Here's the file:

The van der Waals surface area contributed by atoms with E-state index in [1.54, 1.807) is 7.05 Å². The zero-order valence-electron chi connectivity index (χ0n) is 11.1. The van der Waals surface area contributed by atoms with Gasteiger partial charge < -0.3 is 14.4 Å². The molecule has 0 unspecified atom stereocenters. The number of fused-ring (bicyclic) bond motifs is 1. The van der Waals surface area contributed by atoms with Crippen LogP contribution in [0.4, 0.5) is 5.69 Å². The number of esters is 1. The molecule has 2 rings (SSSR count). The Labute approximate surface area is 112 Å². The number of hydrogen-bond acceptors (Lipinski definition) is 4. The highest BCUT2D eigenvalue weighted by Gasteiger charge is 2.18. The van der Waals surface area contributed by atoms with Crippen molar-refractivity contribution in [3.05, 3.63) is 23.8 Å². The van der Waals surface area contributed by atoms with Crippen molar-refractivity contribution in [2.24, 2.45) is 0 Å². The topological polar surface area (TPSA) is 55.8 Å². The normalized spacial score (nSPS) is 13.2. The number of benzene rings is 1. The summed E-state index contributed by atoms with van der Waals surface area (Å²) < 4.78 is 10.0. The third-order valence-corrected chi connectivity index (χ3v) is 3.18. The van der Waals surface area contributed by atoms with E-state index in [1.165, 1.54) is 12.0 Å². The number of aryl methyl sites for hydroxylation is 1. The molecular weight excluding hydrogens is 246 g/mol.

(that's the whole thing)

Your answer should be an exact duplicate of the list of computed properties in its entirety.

The van der Waals surface area contributed by atoms with E-state index in [1.54, 1.807) is 7.05 Å². The zero-order valence-electron chi connectivity index (χ0n) is 11.1. The van der Waals surface area contributed by atoms with Gasteiger partial charge < -0.3 is 14.4 Å². The molecule has 0 unspecified atom stereocenters. The number of fused-ring (bicyclic) bond motifs is 1. The van der Waals surface area contributed by atoms with Crippen LogP contribution in [0.4, 0.5) is 5.69 Å². The number of esters is 1. The molecule has 2 rings (SSSR count). The Labute approximate surface area is 112 Å². The number of hydrogen-bond acceptors (Lipinski definition) is 4. The highest BCUT2D eigenvalue weighted by Gasteiger charge is 2.18. The van der Waals surface area contributed by atoms with Crippen molar-refractivity contribution in [3.05, 3.63) is 23.8 Å². The van der Waals surface area contributed by atoms with Crippen molar-refractivity contribution in [2.24, 2.45) is 0 Å². The topological polar surface area (TPSA) is 55.8 Å². The normalized spacial score (nSPS) is 13.2. The number of benzene rings is 1. The summed E-state index contributed by atoms with van der Waals surface area (Å²) < 4.78 is 10.0. The third-order valence-corrected chi connectivity index (χ3v) is 3.18. The van der Waals surface area contributed by atoms with E-state index in [1.165, 1.54) is 12.0 Å². The number of aryl methyl sites for hydroxylation is 1. The molecular weight excluding hydrogens is 246 g/mol.